Vision Australia has welcomed the Labor Party's commitment to introducing audio description on the ABC and SBS through an election commitment to increase funding the two public broadcasters.
In a joint statement over the weekend, Shadow Minister for Disability and Carers Carol Brown and Shadow Minister for Communications Michelle Rowland announced that a Labor government would provide $4 million to the ABC and SBS to upgrade their systems and processes to deliver 14 hours of audio described TV content per week, starting in 2019-20.
“Australia is the only English-speaking country in the OECD yet to provide audio description – an additional feature that describes the visual elements happening on screen that sighted people take for granted. This is shameful,” the statement said.
“Australians living with blindness or low vision should have equal access to television, and our national broadcasters should lead the way in delivering audio description in Australia.”
Chris Edwards, Vision Australia manager government relations and advocacy, said Labor’s commitment to audio description is a welcome one.
“TV is one of the cultural cornerstones in today’s society and without audio description, a large part of the blind and low vision community are prevented from fully participating in that,” Chris said.
“Audio description would allow people like myself to enjoy TV independently or equally alongside my friends and family, as well as join the discussions that occur in workplaces and other social settings every day.
“It’s unacceptable that Australia falls so far behind the rest of the world when it comes to audio description and hopefully this commitment by Labor is the start of a concrete path to audio description across TV in Australia.”
While the initial funding is only for the ABC and SBS, Labor also said it will work with the wider broadcast industry to work towards audio description being implemented across commercial and subscription services and is willing to make it a legal requirement if necessary.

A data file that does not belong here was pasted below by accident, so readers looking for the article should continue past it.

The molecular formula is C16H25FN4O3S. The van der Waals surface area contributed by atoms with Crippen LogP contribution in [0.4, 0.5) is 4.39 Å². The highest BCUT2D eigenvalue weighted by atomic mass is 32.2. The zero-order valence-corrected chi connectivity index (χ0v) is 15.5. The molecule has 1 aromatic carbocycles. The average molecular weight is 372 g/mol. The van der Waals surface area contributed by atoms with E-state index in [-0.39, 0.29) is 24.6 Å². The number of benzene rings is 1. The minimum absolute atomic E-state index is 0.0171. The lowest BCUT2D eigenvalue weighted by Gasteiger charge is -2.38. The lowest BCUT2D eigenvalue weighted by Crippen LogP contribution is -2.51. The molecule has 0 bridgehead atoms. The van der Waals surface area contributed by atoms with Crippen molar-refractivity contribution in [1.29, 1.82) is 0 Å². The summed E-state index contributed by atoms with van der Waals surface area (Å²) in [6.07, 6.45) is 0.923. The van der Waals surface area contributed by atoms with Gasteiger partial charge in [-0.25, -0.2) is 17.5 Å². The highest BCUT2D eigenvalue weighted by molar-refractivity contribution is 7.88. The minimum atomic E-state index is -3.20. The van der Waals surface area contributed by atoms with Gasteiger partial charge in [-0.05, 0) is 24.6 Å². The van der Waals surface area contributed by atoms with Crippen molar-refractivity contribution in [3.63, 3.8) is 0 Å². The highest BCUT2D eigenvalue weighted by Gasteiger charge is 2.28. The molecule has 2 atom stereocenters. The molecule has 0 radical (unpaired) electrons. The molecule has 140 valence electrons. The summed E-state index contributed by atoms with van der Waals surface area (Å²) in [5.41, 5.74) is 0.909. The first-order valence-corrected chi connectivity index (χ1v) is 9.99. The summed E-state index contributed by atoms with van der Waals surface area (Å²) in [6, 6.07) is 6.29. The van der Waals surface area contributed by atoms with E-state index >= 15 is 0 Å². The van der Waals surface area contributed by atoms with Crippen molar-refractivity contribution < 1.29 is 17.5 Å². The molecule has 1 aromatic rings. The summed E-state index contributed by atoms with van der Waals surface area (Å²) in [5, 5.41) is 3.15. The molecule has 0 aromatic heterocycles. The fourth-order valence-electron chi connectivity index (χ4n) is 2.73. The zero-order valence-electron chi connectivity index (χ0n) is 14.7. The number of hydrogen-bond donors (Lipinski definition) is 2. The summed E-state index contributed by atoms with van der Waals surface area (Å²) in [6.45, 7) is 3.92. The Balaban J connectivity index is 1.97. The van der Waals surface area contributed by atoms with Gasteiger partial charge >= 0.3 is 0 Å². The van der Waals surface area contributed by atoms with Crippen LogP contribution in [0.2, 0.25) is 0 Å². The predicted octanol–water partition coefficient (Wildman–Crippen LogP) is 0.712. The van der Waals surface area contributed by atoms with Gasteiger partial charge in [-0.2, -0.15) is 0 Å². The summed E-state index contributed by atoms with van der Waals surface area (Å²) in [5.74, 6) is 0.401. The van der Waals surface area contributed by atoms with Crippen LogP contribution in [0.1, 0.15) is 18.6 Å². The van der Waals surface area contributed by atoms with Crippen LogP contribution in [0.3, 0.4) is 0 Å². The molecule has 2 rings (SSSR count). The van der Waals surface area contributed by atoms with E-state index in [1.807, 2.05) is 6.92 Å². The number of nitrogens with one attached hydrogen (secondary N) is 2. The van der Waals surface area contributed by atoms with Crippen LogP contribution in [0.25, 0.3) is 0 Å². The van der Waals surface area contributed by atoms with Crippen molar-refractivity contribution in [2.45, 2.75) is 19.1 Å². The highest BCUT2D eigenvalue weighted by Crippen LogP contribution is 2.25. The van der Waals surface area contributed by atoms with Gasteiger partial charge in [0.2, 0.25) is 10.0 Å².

“A Shorten Labor Government will work constructively with the wider broadcast industry to develop a framework and timetable for the implementation of audio description by commercial and subscription services.
“Labor supported licence fee relief for commercial broadcasters in 2017 stating how important it is that Australians reap a return on the use of the radio frequency spectrum – a valuable public asset – including blind and low vision Australians who need audio description.
“In accordance with the co-regulatory system of broadcast regulation, and in the event the framework and timetable is not satisfactorily implemented, Labor will move to legislate for audio description.”
In 2012, audio description was trialled on the ABC1 under the then Labor government. The current Liberal government then ran its own trial on the ABC’s iView streaming service across 2015-16.
A report from the iView trial was released in 2018, but provided no pathway for audio description to be introduced to Australian free-to-air TV.
In February this year, Minister for Communications and the Arts Mitch Fifield told a Senate Estimates Hearing he would write to Australian broadcasters to ask about their plans for audio description.